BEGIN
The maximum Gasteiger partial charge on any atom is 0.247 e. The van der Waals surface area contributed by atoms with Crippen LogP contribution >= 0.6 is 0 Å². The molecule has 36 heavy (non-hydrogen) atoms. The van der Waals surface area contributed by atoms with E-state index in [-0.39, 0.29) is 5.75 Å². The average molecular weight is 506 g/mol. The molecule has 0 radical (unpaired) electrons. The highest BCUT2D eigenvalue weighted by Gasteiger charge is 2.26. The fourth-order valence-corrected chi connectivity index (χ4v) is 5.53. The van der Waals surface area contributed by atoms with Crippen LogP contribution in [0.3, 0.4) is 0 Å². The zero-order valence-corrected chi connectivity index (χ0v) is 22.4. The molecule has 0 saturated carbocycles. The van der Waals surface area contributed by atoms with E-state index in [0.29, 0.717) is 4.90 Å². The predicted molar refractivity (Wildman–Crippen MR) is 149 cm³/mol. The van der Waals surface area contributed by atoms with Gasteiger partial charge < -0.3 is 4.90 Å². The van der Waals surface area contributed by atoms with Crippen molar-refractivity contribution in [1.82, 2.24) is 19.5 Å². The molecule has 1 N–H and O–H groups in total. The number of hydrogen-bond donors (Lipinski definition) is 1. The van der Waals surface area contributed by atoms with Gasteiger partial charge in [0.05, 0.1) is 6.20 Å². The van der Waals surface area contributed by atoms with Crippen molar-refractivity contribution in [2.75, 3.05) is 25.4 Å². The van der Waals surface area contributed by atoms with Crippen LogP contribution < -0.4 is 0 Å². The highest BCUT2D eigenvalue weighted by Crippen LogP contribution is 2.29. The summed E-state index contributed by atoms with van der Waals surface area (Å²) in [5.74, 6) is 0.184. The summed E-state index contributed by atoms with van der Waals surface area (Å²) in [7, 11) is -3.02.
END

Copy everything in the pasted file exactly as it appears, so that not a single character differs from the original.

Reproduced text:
The maximum Gasteiger partial charge on any atom is 0.247 e. The van der Waals surface area contributed by atoms with Crippen LogP contribution >= 0.6 is 0 Å². The molecule has 36 heavy (non-hydrogen) atoms. The van der Waals surface area contributed by atoms with E-state index in [-0.39, 0.29) is 5.75 Å². The average molecular weight is 506 g/mol. The molecule has 0 radical (unpaired) electrons. The highest BCUT2D eigenvalue weighted by Gasteiger charge is 2.26. The fourth-order valence-corrected chi connectivity index (χ4v) is 5.53. The van der Waals surface area contributed by atoms with Crippen LogP contribution in [0.3, 0.4) is 0 Å². The zero-order valence-corrected chi connectivity index (χ0v) is 22.4. The molecule has 0 saturated carbocycles. The van der Waals surface area contributed by atoms with E-state index in [0.29, 0.717) is 4.90 Å². The predicted molar refractivity (Wildman–Crippen MR) is 149 cm³/mol. The van der Waals surface area contributed by atoms with Gasteiger partial charge < -0.3 is 4.90 Å². The van der Waals surface area contributed by atoms with Crippen molar-refractivity contribution in [1.82, 2.24) is 19.5 Å². The molecule has 1 N–H and O–H groups in total. The number of hydrogen-bond donors (Lipinski definition) is 1. The van der Waals surface area contributed by atoms with Gasteiger partial charge in [0.05, 0.1) is 6.20 Å². The van der Waals surface area contributed by atoms with Crippen molar-refractivity contribution in [2.75, 3.05) is 25.4 Å². The van der Waals surface area contributed by atoms with Crippen LogP contribution < -0.4 is 0 Å². The highest BCUT2D eigenvalue weighted by Crippen LogP contribution is 2.29. The summed E-state index contributed by atoms with van der Waals surface area (Å²) in [5.74, 6) is 0.184. The summed E-state index contributed by atoms with van der Waals surface area (Å²) in [7, 11) is -3.02.